The UPSC holds the Civil Services Examination for getting into the IAS in two stages.

Stage I is known as the Civil Services (Preliminary) Examination. This is also referred to as the ‘Preliminary Examination’ or simply as ‘Prelims’ by candidates.

Stage II is known as the Civil Services Main  Examination (Written and Interview).

The Preliminary Examination is held for screening candidates for the Main Examination.

The Main Examination (Written and Interview) is held for selecting the candidates for the IAS and the various other Services.

In Stage II, the Written Examination is held first. Candidates that the UPSC decides have qualified the written examination are called for the Interview for the Personality Test.

 The Preliminary Examination 

The Preliminary Examination is composed of two papers. They are called General Studies (GS for short) Paper I and General Studies Paper II.

GS Paper I tests the knowledge and the ability of the candidate.

GS Paper II tests whether a candidate possesses the minimum qualities that are considered a pre-requisite in an Officer of the All India Services and the Central Services.

GS Paper II is a ‘qualifying’ paper. The qualifying marks have been pegged at 33% by the UPSC.

All candidates who hope to proceed to Stage II, viz. the Main (Written) Examination, must qualify GS Paper II.

The marks obtained by a candidate in Paper II are not counted towards determining the merit of the candidates in the Preliminary Examination. That is done purely on the basis of the marks secured by the candidates in GS Paper I.

However, the marks secured in GS Paper I of only those candidates who have qualified GS Paper II are considered for determining the merit secured in the Preliminary Examination.


Both GS Paper I and GS Paper II are objective type papers containing multiple choice questions. Each question has four choices as an answer and the candidates have to choose what they think is the most appropriate answer to the question.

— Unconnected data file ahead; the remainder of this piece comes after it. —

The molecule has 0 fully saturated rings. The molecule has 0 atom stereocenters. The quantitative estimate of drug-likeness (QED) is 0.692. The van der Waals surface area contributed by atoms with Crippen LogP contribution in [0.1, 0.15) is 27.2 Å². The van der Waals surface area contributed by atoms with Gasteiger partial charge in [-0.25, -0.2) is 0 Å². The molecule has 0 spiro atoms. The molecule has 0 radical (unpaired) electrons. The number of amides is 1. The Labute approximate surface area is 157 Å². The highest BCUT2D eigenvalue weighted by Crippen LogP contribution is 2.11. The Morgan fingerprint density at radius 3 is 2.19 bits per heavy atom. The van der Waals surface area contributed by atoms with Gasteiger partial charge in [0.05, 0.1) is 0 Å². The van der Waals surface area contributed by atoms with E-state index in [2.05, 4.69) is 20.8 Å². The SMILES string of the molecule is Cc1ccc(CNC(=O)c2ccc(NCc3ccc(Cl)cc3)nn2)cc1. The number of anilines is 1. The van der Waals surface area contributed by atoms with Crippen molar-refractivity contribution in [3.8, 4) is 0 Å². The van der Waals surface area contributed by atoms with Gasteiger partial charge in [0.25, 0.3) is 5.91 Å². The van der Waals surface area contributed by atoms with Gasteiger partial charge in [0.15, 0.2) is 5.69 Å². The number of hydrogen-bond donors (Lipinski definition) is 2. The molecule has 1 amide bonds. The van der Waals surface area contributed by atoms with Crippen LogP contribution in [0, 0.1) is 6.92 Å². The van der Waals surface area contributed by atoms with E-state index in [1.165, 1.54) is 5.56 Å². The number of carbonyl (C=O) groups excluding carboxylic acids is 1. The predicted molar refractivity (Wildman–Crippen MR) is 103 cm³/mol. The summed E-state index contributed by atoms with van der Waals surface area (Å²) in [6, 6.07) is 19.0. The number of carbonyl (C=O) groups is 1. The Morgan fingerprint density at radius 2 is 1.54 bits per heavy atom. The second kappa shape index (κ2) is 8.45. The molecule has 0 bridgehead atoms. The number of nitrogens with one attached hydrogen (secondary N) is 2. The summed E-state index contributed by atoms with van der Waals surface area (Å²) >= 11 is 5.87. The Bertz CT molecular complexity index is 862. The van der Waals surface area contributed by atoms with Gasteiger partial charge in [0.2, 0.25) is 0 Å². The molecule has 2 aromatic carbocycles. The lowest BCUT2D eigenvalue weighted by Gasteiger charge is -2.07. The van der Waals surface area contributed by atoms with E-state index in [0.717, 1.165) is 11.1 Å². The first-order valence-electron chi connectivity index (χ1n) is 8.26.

Both, GS Paper I and GS Paper II, carry 200 marks each.

GS Paper I has 100 questions. Each question carries 2 marks.

GS Paper II has 80 questions. Each question carries 2.5 marks.

Both, GS Paper I and GS Paper II have a duration of two hours or 120 minutes each.

Thus, in GS Paper I, 100 questions have to be answered in 2 hours or 120 minutes. This means that candidates get 72 seconds to answer each question in Paper I.

In GS Paper II, 80 questions have to be answered in 2 hours or 120 minutes. This means that candidates get 90 seconds to answer each question.


The reason for breaking down the time available for answering each question into seconds is only to bring home to the candidates the fact that the time available for answering each question is very short. Therefore, they must remember that they will not have the luxury to think deeply and for long to work out the answer to each question. Each question has to be answered quickly.

What this implies is that candidates must practice answering the questions within this time frame, again and again, before the examination, so that they get familiar with the format and do not get unnerved due to the paucity of time during the Preliminary Examination. This means that they must attempt to answer as many mock question papers as they can before the examination. The more they practice, the less uncertain and nervous they will feel at the time of the actual examination.


UPSC has prescribed negative marking for both the papers. For each incorrect answer, 1/3 or 33% marks allocated for that question will be deducted. In simple terms, this means that if a candidate answers 3 questions incorrectly, then he/she will lose 2 marks out of the cumulative total in GS Paper I and 2.5 marks out of the cumulative total in GS Paper II.

Negative marking can bring down the marks of a candidate drastically. Let me explain by giving an example. Suppose, out of the 100 questions in GS Paper I, a candidate answers 61 questions correctly. Then, the candidate should be awarded 122 marks. But, suppose the same candidate answers the remaining 39 questions incorrectly. Then 26 marks will be deducted from the candidate’s total (39*1/3*2= 26) due to the application of ‘negative marking’. As a result, the total marks secured by the candidate will come down to 96 (122-26).